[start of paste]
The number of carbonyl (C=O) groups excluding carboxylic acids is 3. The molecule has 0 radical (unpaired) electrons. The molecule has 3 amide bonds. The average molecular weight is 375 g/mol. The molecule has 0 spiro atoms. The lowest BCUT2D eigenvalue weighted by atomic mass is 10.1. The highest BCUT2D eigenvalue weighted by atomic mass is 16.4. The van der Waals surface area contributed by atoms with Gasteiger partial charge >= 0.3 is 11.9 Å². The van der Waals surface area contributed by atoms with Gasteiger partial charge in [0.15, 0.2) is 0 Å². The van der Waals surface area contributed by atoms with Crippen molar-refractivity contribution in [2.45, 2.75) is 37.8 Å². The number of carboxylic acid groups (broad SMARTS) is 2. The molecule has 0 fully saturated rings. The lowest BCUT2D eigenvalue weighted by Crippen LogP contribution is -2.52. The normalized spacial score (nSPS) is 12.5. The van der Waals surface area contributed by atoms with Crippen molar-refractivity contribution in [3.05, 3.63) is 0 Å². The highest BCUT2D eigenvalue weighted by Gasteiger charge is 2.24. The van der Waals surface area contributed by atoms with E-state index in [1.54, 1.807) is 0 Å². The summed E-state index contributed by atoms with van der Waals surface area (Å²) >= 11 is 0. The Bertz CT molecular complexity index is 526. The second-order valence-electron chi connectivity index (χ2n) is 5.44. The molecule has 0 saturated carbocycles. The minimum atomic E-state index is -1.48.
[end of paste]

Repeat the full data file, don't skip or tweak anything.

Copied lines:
The number of carbonyl (C=O) groups excluding carboxylic acids is 3. The molecule has 0 radical (unpaired) electrons. The molecule has 3 amide bonds. The average molecular weight is 375 g/mol. The molecule has 0 spiro atoms. The lowest BCUT2D eigenvalue weighted by atomic mass is 10.1. The highest BCUT2D eigenvalue weighted by atomic mass is 16.4. The van der Waals surface area contributed by atoms with Gasteiger partial charge >= 0.3 is 11.9 Å². The van der Waals surface area contributed by atoms with Gasteiger partial charge in [0.15, 0.2) is 0 Å². The van der Waals surface area contributed by atoms with Crippen molar-refractivity contribution in [2.45, 2.75) is 37.8 Å². The number of carboxylic acid groups (broad SMARTS) is 2. The molecule has 0 fully saturated rings. The lowest BCUT2D eigenvalue weighted by Crippen LogP contribution is -2.52. The normalized spacial score (nSPS) is 12.5. The van der Waals surface area contributed by atoms with Crippen molar-refractivity contribution in [3.05, 3.63) is 0 Å². The highest BCUT2D eigenvalue weighted by Gasteiger charge is 2.24. The van der Waals surface area contributed by atoms with E-state index in [1.54, 1.807) is 0 Å². The summed E-state index contributed by atoms with van der Waals surface area (Å²) >= 11 is 0. The Bertz CT molecular complexity index is 526. The second-order valence-electron chi connectivity index (χ2n) is 5.44. The molecule has 0 saturated carbocycles. The minimum atomic E-state index is -1.48.